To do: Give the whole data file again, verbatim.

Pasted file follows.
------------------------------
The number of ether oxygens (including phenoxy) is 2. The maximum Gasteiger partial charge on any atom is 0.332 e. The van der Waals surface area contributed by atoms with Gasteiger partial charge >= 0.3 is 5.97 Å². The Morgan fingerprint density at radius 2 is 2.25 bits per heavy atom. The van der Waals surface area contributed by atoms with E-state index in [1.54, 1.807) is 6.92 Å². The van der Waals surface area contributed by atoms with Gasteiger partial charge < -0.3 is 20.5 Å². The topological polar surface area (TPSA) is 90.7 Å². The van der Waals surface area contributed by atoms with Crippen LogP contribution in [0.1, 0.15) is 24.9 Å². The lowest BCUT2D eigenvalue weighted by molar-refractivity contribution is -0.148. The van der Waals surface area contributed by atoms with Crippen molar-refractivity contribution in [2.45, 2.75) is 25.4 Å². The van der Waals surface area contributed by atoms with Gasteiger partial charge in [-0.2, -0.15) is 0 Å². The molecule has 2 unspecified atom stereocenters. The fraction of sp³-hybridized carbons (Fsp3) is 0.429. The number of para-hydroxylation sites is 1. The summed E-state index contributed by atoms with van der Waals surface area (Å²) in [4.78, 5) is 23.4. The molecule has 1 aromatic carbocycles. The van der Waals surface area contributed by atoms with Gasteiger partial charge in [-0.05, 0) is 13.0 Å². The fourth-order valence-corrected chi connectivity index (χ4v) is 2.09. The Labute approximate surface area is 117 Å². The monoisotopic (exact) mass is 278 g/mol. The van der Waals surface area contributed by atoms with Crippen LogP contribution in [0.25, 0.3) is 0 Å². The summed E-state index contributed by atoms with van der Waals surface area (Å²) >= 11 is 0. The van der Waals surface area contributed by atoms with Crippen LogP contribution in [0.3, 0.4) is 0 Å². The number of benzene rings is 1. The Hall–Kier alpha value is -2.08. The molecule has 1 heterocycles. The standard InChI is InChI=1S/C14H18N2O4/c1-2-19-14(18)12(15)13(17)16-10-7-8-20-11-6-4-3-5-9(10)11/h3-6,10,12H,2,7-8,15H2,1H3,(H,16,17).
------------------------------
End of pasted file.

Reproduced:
The number of ether oxygens (including phenoxy) is 2. The maximum Gasteiger partial charge on any atom is 0.332 e. The van der Waals surface area contributed by atoms with Gasteiger partial charge >= 0.3 is 5.97 Å². The Morgan fingerprint density at radius 2 is 2.25 bits per heavy atom. The van der Waals surface area contributed by atoms with E-state index in [1.54, 1.807) is 6.92 Å². The van der Waals surface area contributed by atoms with Gasteiger partial charge < -0.3 is 20.5 Å². The topological polar surface area (TPSA) is 90.7 Å². The van der Waals surface area contributed by atoms with Crippen LogP contribution in [0.1, 0.15) is 24.9 Å². The lowest BCUT2D eigenvalue weighted by molar-refractivity contribution is -0.148. The van der Waals surface area contributed by atoms with Crippen molar-refractivity contribution in [2.45, 2.75) is 25.4 Å². The van der Waals surface area contributed by atoms with Gasteiger partial charge in [-0.2, -0.15) is 0 Å². The molecule has 2 unspecified atom stereocenters. The fraction of sp³-hybridized carbons (Fsp3) is 0.429. The number of para-hydroxylation sites is 1. The summed E-state index contributed by atoms with van der Waals surface area (Å²) in [4.78, 5) is 23.4. The molecule has 1 aromatic carbocycles. The van der Waals surface area contributed by atoms with Gasteiger partial charge in [-0.05, 0) is 13.0 Å². The fourth-order valence-corrected chi connectivity index (χ4v) is 2.09. The Labute approximate surface area is 117 Å². The monoisotopic (exact) mass is 278 g/mol. The van der Waals surface area contributed by atoms with Crippen LogP contribution in [0.25, 0.3) is 0 Å². The summed E-state index contributed by atoms with van der Waals surface area (Å²) >= 11 is 0. The van der Waals surface area contributed by atoms with Crippen LogP contribution in [0.3, 0.4) is 0 Å². The number of benzene rings is 1. The Hall–Kier alpha value is -2.08. The molecule has 1 heterocycles. The standard InChI is InChI=1S/C14H18N2O4/c1-2-19-14(18)12(15)13(17)16-10-7-8-20-11-6-4-3-5-9(10)11/h3-6,10,12H,2,7-8,15H2,1H3,(H,16,17).